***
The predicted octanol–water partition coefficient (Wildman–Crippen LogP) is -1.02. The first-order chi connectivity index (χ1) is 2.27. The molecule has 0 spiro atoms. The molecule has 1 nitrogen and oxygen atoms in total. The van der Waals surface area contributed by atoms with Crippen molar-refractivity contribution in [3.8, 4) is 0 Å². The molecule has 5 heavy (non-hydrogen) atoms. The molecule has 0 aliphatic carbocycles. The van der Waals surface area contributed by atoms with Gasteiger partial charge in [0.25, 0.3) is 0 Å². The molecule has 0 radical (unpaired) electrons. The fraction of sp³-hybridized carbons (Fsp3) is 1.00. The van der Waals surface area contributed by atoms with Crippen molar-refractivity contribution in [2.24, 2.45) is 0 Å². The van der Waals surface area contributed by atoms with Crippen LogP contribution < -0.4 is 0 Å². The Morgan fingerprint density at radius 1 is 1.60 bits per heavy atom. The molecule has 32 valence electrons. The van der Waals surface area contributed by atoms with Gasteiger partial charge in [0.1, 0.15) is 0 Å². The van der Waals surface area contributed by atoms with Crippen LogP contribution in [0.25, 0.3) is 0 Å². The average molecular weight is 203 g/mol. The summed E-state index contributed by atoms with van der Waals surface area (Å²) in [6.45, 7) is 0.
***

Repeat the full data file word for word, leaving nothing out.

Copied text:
The predicted octanol–water partition coefficient (Wildman–Crippen LogP) is -1.02. The first-order chi connectivity index (χ1) is 2.27. The molecule has 0 spiro atoms. The molecule has 1 nitrogen and oxygen atoms in total. The van der Waals surface area contributed by atoms with Crippen molar-refractivity contribution in [3.8, 4) is 0 Å². The molecule has 5 heavy (non-hydrogen) atoms. The molecule has 0 aliphatic carbocycles. The van der Waals surface area contributed by atoms with Gasteiger partial charge in [0.25, 0.3) is 0 Å². The molecule has 0 radical (unpaired) electrons. The fraction of sp³-hybridized carbons (Fsp3) is 1.00. The van der Waals surface area contributed by atoms with Crippen molar-refractivity contribution in [2.24, 2.45) is 0 Å². The van der Waals surface area contributed by atoms with Crippen LogP contribution < -0.4 is 0 Å². The Morgan fingerprint density at radius 1 is 1.60 bits per heavy atom. The molecule has 32 valence electrons. The van der Waals surface area contributed by atoms with Gasteiger partial charge in [0.1, 0.15) is 0 Å². The van der Waals surface area contributed by atoms with Crippen LogP contribution in [0.25, 0.3) is 0 Å². The average molecular weight is 203 g/mol. The summed E-state index contributed by atoms with van der Waals surface area (Å²) in [6.45, 7) is 0.